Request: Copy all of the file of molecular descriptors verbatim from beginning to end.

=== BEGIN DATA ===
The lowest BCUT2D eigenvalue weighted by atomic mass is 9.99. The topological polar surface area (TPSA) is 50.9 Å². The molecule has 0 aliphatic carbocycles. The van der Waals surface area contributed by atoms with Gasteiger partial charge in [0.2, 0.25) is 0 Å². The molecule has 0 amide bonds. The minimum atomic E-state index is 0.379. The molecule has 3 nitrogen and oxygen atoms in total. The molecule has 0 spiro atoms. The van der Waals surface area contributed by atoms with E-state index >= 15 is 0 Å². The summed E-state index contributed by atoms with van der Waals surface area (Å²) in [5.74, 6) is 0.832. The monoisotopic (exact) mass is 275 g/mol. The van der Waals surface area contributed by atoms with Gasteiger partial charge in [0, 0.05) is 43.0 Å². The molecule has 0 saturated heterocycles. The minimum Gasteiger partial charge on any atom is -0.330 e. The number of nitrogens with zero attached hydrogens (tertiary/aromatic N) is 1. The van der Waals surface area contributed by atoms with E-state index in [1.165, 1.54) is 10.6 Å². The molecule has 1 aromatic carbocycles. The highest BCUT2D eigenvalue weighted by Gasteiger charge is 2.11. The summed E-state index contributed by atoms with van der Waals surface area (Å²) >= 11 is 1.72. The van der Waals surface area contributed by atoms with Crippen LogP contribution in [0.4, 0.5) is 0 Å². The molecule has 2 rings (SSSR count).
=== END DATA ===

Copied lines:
The lowest BCUT2D eigenvalue weighted by atomic mass is 9.99. The topological polar surface area (TPSA) is 50.9 Å². The molecule has 0 aliphatic carbocycles. The van der Waals surface area contributed by atoms with Gasteiger partial charge in [0.2, 0.25) is 0 Å². The molecule has 0 amide bonds. The minimum atomic E-state index is 0.379. The molecule has 3 nitrogen and oxygen atoms in total. The molecule has 0 spiro atoms. The van der Waals surface area contributed by atoms with E-state index >= 15 is 0 Å². The summed E-state index contributed by atoms with van der Waals surface area (Å²) in [5.74, 6) is 0.832. The monoisotopic (exact) mass is 275 g/mol. The van der Waals surface area contributed by atoms with Gasteiger partial charge in [0, 0.05) is 43.0 Å². The molecule has 0 saturated heterocycles. The minimum Gasteiger partial charge on any atom is -0.330 e. The number of nitrogens with zero attached hydrogens (tertiary/aromatic N) is 1. The van der Waals surface area contributed by atoms with E-state index in [1.165, 1.54) is 10.6 Å². The molecule has 1 aromatic carbocycles. The highest BCUT2D eigenvalue weighted by Gasteiger charge is 2.11. The summed E-state index contributed by atoms with van der Waals surface area (Å²) >= 11 is 1.72. The van der Waals surface area contributed by atoms with Crippen LogP contribution in [0.4, 0.5) is 0 Å². The molecule has 2 rings (SSSR count).